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All through the 1960s through 1980s the public were able to drive to the Singing Pass trailhead at the Garibaldi Provincial Park boundary up Fitzsimmons Creek. The right to do so was assured by Ken Kiernan, Minister of Parks and Recreation as early as 1968 and enshrined as a legal right in the 1982 Master Development Agreement between Whistler Mountain and the Ministry of Lands, Parks and Housing. The right has never been extinguished. It is in the public interest and the public entrusts our government to ensure that Whistler-Blackcomb lives up to its obligations. Rupert Merer of ACC Whistler explains.

History of public access to Singing Pass

by Rupert Merer

A number of histories of Whistler and Whistler Blackcomb have been published this year to commemorate the 50th anniversary of the opening of Whistler Mountain for skiing. Whistler is a tourist town which is naturally always trying to sell itself, so these histories have been overwhelmingly positive, about the mountain, the place, the pioneers, the Olympic bids and the skiing. They mention that the first bid for the winter Olympics was submitted when there was only a gravel road to the ski hill, but perhaps this tells us more about how small scale the winter Olympics were in the late 1960s than anything else.

But in all of these brief histories there doesn’t seem to be a single mention of Garibaldi Provincial Park, even though almost all of the good skiing on both mountains is on land that was transferred from the Park.   Even in 1965 most of the skiable lifts were wholly or partly in the Park.

Garibaldi Park was created in 1927. The BCMC played a lead role in persuading the Government to establish the park. They wrote to the Minister in 1915 and persuaded the Alpine club to do the same in 1917. There were already mines in the Fitzsimmons valley at that time. We have a 1928 map of Fitzsimmons Creek which shows a pack trail from Alta Lake to ‘Avalanche Pass’, later renamed Singing Pass. The trail seems to follow the route of the current IPP access road on the north side of the Creek, and it crossed to the south side of the creek at a point close to the new intake. The pack trail provided access to a number of mine workings in the valley.

 In the early 1960 or late 1950s the Fitzsimmons valley was logged right up to the Park boundary, and logging roads were built on both sides of the creek. The logging roads and clearcuts can be seen clearly in some of the early Blackcomb ski maps of 1980 to 1982. Dick Culbert’s climbing guide, from the early 1960s stated that there were roads on each side of the creek to the park boundary. The road on the south side of Fitzsimmons Creek was used by hikers to access a parking lot about 5 km above Whistler’s main day lots. From there Singing Pass is about 7 km and Russet Lake another 3 km so that a hiker could explore beyond Russet lake on a day trip.  The logging road on North side of the Creek was also used by hikers but there was no permanent bridge over the Creek.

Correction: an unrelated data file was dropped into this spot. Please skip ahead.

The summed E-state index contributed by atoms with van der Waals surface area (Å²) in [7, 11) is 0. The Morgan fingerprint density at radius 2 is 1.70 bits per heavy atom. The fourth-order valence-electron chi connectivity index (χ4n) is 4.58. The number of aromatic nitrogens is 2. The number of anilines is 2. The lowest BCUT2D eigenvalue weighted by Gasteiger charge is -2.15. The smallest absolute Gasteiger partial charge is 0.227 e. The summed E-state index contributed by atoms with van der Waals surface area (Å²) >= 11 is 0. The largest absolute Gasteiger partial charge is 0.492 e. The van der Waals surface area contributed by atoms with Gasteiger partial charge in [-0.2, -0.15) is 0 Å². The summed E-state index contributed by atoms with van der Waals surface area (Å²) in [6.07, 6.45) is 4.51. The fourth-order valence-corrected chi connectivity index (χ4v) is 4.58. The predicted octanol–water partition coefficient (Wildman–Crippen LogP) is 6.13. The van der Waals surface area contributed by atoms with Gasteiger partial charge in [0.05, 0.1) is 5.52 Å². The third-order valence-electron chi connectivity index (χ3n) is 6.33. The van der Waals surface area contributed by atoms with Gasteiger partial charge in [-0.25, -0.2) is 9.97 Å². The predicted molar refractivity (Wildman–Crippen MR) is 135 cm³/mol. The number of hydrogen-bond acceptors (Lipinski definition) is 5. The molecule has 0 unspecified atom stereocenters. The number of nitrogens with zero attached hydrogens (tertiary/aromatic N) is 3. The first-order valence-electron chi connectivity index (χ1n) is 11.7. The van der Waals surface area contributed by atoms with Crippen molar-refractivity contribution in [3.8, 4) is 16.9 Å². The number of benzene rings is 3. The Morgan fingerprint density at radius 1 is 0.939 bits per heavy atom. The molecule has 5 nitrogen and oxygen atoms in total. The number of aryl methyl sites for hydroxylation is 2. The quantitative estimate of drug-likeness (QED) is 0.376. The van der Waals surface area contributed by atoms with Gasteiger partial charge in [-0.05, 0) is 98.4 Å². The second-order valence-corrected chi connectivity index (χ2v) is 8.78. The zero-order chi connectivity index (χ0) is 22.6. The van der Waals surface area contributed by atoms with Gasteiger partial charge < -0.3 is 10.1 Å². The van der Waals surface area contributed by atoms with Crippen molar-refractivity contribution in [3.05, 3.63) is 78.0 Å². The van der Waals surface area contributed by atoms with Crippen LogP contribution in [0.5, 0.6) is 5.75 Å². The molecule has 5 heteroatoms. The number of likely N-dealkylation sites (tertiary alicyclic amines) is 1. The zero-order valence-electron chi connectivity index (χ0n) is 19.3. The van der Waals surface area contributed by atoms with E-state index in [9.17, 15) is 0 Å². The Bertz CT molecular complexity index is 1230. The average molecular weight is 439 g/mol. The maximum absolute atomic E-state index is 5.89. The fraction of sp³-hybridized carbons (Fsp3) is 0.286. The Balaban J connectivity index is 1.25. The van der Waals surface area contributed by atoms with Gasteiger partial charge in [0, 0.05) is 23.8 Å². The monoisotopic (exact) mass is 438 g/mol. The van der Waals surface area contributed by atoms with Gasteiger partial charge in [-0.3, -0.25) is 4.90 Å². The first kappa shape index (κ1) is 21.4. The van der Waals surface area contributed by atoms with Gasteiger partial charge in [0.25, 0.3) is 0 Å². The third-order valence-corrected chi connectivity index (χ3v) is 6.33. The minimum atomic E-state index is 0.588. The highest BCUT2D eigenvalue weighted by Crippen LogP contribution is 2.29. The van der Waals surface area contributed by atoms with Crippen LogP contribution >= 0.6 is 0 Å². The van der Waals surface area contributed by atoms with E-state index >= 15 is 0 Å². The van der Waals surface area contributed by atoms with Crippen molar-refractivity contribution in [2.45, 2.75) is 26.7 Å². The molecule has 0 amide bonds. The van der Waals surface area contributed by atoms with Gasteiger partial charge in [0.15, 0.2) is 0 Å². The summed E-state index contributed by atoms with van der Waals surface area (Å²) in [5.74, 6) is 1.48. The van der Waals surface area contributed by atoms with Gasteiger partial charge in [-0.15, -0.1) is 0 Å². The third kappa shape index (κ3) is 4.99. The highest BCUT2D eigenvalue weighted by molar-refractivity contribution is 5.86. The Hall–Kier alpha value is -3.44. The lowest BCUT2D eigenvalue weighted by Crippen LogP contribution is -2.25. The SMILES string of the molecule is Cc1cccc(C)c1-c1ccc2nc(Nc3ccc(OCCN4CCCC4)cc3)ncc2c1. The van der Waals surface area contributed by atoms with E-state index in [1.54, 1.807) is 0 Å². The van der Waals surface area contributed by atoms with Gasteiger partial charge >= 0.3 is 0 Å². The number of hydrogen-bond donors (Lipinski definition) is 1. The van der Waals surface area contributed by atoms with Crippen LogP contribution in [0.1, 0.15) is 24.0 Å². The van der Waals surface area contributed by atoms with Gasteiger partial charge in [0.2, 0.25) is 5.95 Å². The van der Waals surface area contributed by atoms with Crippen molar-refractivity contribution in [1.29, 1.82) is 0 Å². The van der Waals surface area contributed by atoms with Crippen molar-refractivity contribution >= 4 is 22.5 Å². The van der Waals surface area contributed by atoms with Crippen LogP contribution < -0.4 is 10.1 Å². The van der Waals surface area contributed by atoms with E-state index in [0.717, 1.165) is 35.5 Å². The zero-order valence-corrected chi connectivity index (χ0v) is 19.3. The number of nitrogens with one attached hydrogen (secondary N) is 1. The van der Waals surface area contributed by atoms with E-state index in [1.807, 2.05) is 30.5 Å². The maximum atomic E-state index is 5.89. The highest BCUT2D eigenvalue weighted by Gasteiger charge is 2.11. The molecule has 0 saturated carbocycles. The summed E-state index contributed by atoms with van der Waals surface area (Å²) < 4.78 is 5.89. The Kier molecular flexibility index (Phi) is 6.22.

Whistler Mountain originally started operations on the south side of the mountain, because there were a number of mining claims on the north flank.  The original Park boundary was about halfway up the Red Chair, and the Blue chair, the T-bars and the Roundhouse were built on Park land. Presumably Whistler (or Garibaldi Lift Co as it then was) negotiated the transfer of Park land before 1965 when they started constructing the lifts, but official BC topo maps printed in 1967 do not show boundary changes.

Blackcomb opened for skiing in December 1980. On this mountain the original Park boundary ran north- south about one third of the way up the Solar Coaster chair. Without changes to the Park boundary Blackcomb would have been a tiny resort, almost all below 1600 metres.

Between 1966 and 1990 the Park boundary was gradually pushed back on both mountains. It is hard to find any record of these changes, perhaps because negotiations with both Mountains were conducted in secrecy. Providing confirmation of this the original Master Development Agreement for Whistler had a clause requiring that the entire contents of the agreement should be confidential. This agreement, dated 1982, showed that by then the Park boundary had been pushed south by about 2 km to include Whistler Peak. Sometime between 1982 and 1990 the boundary was pushed back to the southeast to include most of the ridge from Whistler Peak to Flute Mountain. In about 2003, the boundary was adjusted, behind closed doors, to provide more space to WB on the summit of Piccolo mountain. Unremarkable mountainside somewhere in the Fitzsimmons valley was traded for prime alpine land on top of the ridge. It was an added insult to make this transaction appear to be a fair trade.

The Park boundary was also changed a number of times on Blackcomb; originally in the late 1970s to allow the initial development of the resort and then between 1980 and 1990 the boundary was moved to encompass the Seventh heaven area, and then in 1989 and 1990 to include the Crystal Ridge area and then Blackcomb Glacier. The latter park was formed because the Government decided to legislate the boundary of Garibaldi Park, and Blackcomb Glacier Recreation Area was removed for the future use of skiers.

The result of all of the transfers is that the majority of Whistler Blackcomb’s skiing takes place on land that was part of Garibaldi Provincial Park before 1966. Without the transfers Blackcomb would be limited to the Excelerator and Wizard chairs, low on the mountain. Whistler would not have the Peak, Harmony, Symphony, Big Red or Emerald chairs or the Roundhouse. The total transfer areas are about 1450 Ha to Whistler and 1650 Ha to Blackcomb.